Complex and bidirectional interactions between the renin–angiotensin system (RAS) and autonomic nervous system have been well established for cardiovascular regulation under both physiological and pathophysiological conditions. Most research to date has focused on deleterious effects of components of the vasoconstrictor arm of the RAS on cardiovascular autonomic control, such as renin, angiotensin II, and aldosterone. The recent discovery of prorenin and the prorenin receptor have further increased our understanding of RAS interactions in autonomic brain regions. Therapies targeting these RAS components, such as angiotensin-converting enzyme (ACE) inhibitors and angiotensin receptor blockers, are commonly used for treatment of hypertension and cardiovascular diseases, with blood pressure-lowering effects attributed in part to sympathetic inhibition and parasympathetic facilitation. In addition, a vasodilatory arm of the RAS has emerged that includes angiotensin-(1–7), ACE2, and alamandine, and promotes beneficial effects on blood pressure in part by reducing sympathetic activity and improving arterial baroreceptor reflex function in animal models. The role of the vasodilatory arm of the RAS in cardiovascular autonomic regulation in clinical populations, however, has yet to be determined. This review will summarize recent developments in autonomic mechanisms involved in the effects of the RAS on cardiovascular regulation, with a focus on newly discovered pathways and therapeutic targets for this hormone system.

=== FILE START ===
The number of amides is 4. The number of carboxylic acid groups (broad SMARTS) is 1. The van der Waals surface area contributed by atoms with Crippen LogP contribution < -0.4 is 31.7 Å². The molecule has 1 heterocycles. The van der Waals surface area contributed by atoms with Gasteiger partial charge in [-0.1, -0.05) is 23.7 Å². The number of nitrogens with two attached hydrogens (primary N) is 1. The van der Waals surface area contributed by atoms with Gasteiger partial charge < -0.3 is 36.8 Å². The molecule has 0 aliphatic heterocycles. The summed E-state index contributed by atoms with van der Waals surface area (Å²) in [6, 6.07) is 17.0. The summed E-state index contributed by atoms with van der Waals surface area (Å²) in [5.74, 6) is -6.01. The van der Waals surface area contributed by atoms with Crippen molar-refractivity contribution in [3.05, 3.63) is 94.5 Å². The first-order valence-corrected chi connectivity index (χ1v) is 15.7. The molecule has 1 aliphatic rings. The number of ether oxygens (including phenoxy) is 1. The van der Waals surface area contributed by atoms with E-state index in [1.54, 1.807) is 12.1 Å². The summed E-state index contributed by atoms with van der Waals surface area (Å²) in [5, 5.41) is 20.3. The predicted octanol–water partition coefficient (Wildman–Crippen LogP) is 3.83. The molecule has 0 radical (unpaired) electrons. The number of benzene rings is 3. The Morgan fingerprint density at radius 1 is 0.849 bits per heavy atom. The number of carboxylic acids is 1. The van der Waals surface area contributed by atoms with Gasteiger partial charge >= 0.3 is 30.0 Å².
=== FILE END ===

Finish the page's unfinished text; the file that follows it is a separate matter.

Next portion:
All Science Journal Classification (ASJC) codes
- Endocrine and Autonomic Systems
- Clinical Neurology